At first glance, the Parsha of Bemidbar Sinai appears to be nothing more than a list of names, places, numbers, and roles. The Parsha describes who did what, where it was done, and how they were to do it. The formation of the Shevatim when traveling, a census of Bnai Yisrael, and the names and roles of all the groups of Leviim are all in this Parsha, details that Hashem felt necessary to tell us. Clearly there is something to learn from each of these things, but there is another aberration in the Parsha that catches the eye without any heavy searching.
In the very beginning of the third Perek, the Torah lists the Kohanim: Aharon and his sons Nadav, Avihu, Elazar, and Itamar. Rav Shamshon Raphael Hirsch points out that anyone who knows how to read the cantillation (Trop) of the Pesukim will notice an oddity: the reader sounds as if he is pausing at the mention of Nadav’s name (with an אתנחתא), and then lingering over Avihu (with a זקף גדול). Aware that Aharon’s older sons died, the Torah pauses at their names to remind the reader what happened to them.
What is fascinating is the wording of that particular Pasuk, “On the day that Hashem spoke to Moshe on Har Sinai” (3:1). Aharon did have two sons, but the Torah (3:4) recounts that Nadav and Avihu brought a “strange fire” before Hashem and were taken from this earth. This would imply that the accounting recorded here was taken before the events of the Chanukat Hamishkan (inauguration of the Mishkan), during which time Nadav and Avihu lost their lives.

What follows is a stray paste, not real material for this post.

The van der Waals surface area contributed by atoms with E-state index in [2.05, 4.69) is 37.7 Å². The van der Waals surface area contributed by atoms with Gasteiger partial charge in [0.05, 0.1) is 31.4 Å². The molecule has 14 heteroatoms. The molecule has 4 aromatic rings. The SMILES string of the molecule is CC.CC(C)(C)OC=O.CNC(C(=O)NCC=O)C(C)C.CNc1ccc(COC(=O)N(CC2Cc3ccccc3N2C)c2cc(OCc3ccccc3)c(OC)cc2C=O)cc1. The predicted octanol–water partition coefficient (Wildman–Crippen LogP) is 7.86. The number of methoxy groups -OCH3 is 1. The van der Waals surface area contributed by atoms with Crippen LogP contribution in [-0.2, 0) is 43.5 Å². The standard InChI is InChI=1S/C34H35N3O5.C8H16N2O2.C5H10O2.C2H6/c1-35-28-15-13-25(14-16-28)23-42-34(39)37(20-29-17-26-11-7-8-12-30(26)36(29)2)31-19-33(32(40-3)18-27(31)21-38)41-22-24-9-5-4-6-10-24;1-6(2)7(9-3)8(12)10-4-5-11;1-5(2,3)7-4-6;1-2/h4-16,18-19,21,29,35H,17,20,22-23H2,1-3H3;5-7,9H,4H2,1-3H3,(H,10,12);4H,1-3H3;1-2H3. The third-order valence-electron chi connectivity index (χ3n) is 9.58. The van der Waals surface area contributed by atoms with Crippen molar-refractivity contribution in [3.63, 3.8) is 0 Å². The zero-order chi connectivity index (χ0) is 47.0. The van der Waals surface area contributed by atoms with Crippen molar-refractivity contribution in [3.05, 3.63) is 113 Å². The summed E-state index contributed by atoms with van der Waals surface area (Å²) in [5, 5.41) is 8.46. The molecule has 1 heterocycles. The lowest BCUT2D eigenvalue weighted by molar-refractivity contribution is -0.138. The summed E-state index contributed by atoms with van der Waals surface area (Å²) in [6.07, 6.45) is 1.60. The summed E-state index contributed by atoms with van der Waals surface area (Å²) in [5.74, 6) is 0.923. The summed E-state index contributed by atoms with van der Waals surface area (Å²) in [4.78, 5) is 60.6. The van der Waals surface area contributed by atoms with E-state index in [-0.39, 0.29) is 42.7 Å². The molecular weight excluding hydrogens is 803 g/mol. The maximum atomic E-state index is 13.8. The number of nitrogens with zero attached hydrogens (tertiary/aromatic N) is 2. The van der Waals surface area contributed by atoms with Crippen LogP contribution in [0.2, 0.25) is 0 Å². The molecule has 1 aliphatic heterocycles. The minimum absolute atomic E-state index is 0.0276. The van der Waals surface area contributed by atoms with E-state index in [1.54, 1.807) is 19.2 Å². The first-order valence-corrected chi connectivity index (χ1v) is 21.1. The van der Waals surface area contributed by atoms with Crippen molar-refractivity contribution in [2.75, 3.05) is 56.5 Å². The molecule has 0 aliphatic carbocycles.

Immediately following the Pesukim regarding Aharon’s family, the Torah talks about the rest of Shevet Levi and their role, since they were not counted with the other Shevatim. The sixth and seventh Pesukim in this Perek describe the role of the Leviim as caretakers and guards of the Mishkan, serving in those basic janitorial posts that every building, no matter how holy, requires. We first saw that this was their role at the Chanukat Hamishkan; it was two Leviim who were called upon to remove the bodies of Nadav and Avihu from the Mishkan. When something in the Mishkan needs to be done, you can always call a Levi.
The word that the Torah uses, שמר, is most commonly translated as “guard.” But from whom are the Leviim guarding the Mishkan? The camp of Bnai Yisrael is not in a bad neighborhood that would force Hashem to install a security system or buy a guard dog. What could threaten the Mishkan that required protection from the Leviim?
One answer may be found in the juxtaposition of the description of the role of Shevet Levi to the reminder of what happened to Nadav and Avihu. Perhaps the Torah is suggesting that the tragedy of Nadav and Avihu might never have happened if there was a group to guard against those who wished to enter the Mishkan for unacceptable reasons. Had Leviim been guarding the Mishkan then, they would not have allowed any “strange fires” into the Heichal.
The Torah is providing us with an important message on how to guard against sin. Sin can come as a result of bad judgement, over-zealousness, or simple mistakes. Hashem is telling us to set up safeguards, to the best of our abilities, to prevent wrongdoing on any level.